The biggest con for the Rockies is that he will cost a BOATLOAD of prospects and/or young major league talent.
And I mean a boatload.
Ken Rosenthal of MLB Network and The Athletic was on MLB Network’s offseason morning show, Hot Stove, on Tuesday and stated that the Indians could easily garner more out of a team than the White Sox got for Chris Sale when he was traded to the White Sox or more than the Pirates gave to the Rays for Chris Archer last July.
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Moncada was ranked as the #2 prospect in all of baseball at the time of the trade, according to MLB.com. Kopech was the #16 prospect in all of baseball per MLB.com. Before the 2018 season, he went up to #10. Basabe currently ranks as the White Sox #9 prospect (they have 7 prospects in the top 100).
If the Indians were to be able to get more than that for Kluber, a deal with the Rockies would require a lot.
Brendan Rodgers (#9 MLB.com prospect) would be in a deal. The Rockies #2 prospect Colton Welker (#94 MLB.com prospect) would be in it. Peter Lambert (#99 MLB.com prospect) would be in as well. Including all three of them might not make Cleveland hang up the phone…but they would need more. Throw in at least one of Garrett Hampson or Ryan McMahon and that gets the deal closer. Both of them would maybe get the deal done.
The only way a deal would be done with McMahon or Hampson in addition to the prospects is if the Rockies were to take on all of Kluber’s contract and all (or most) of Jason Kipnis‘s contract for 2019 ($16 million). If not, either add in the other player not in already or add in somebody like David Dahl, Scott Oberg, or Antonio Senzatela.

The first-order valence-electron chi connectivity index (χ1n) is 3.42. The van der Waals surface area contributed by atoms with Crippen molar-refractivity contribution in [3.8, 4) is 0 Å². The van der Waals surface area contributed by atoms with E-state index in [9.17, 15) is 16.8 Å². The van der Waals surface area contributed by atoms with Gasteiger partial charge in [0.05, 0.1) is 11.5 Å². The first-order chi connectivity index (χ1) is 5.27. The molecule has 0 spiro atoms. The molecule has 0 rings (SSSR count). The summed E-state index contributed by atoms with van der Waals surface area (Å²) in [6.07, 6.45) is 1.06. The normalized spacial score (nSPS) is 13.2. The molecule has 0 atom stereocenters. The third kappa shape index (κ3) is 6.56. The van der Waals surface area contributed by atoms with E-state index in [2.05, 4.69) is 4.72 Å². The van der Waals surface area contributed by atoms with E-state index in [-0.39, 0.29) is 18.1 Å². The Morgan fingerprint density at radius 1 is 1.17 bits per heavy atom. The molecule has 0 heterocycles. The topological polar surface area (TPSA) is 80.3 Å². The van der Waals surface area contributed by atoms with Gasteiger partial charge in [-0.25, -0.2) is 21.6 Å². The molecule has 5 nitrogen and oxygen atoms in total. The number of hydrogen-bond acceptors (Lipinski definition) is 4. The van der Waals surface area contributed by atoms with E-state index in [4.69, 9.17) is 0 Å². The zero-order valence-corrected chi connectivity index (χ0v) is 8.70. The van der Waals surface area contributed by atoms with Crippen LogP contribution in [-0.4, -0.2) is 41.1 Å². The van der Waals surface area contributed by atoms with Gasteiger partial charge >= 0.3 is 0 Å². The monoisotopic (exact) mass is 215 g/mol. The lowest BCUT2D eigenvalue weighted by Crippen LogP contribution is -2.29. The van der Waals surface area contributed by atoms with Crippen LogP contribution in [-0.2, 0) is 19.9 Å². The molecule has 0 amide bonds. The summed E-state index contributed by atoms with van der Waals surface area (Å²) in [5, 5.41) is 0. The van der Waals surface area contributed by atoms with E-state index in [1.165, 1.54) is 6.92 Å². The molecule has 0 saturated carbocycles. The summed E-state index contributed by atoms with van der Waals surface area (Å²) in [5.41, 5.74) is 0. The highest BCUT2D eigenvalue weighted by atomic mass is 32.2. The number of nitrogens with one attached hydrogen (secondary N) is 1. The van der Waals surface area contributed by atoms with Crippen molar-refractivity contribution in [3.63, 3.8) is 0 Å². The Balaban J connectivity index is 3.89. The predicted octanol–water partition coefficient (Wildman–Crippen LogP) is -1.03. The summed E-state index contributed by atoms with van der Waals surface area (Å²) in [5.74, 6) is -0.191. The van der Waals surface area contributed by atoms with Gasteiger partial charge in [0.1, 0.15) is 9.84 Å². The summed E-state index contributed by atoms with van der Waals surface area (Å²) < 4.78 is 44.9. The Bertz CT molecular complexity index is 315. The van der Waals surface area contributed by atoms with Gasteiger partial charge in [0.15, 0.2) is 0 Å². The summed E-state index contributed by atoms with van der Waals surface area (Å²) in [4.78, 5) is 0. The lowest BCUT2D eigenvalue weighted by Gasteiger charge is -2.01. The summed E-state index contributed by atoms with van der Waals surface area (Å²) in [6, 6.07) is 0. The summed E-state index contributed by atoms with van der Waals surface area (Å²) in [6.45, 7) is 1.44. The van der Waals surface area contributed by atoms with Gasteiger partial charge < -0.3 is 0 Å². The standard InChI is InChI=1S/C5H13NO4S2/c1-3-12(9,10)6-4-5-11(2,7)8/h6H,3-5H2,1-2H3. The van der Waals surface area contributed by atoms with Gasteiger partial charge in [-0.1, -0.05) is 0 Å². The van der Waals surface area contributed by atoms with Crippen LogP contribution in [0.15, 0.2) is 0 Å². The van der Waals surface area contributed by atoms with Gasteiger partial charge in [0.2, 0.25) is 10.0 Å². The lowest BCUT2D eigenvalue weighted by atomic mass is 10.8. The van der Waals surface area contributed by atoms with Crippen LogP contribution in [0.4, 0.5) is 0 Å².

One guy that would help prevent prospects going to Cleveland would be Nolan Arenado. As much as you may not like to hear it, there’s a distinct possibility that Arenado will not resign with the Rockies. MLB.com recently named the Indians as a team that would be a possible fit for Arenado. The problem with it is that the Rockies offense is already weak as it is. As a result, to contend with Kluber in 2019, the Rockies would have to pull off some big free agent signing(s) or trades to acquire middle of the order bats.
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Another con is that Corey Kluber has been, quite honestly, absolutely awful in his postseason starts since game 7 of the 2016 World Series. Starting with Game 7 in 2016, he has made four postseason starts. He has not escaped the fifth inning in any of the four. His ERA in those four starts is also a ghastly 10.20 ERA.
The Rockies front office would almost definitely not deal for Kluber just because they don’t have the farm system (or young major league talent, for that matter) to do it. If they had a farm system like the Red Sox did when they acquired Sale, it would be easier to see.
It would become more of a possibility if the Rockies already had a deal set or completed if they traded another starter for some of their biggest needs.
Kluber would fall into the “want” category right now for the Rockies but if some of the “needs” are figured out, the acquisition of Kluber could become more of a possibility. But as of November 14, it is not something that is realistic.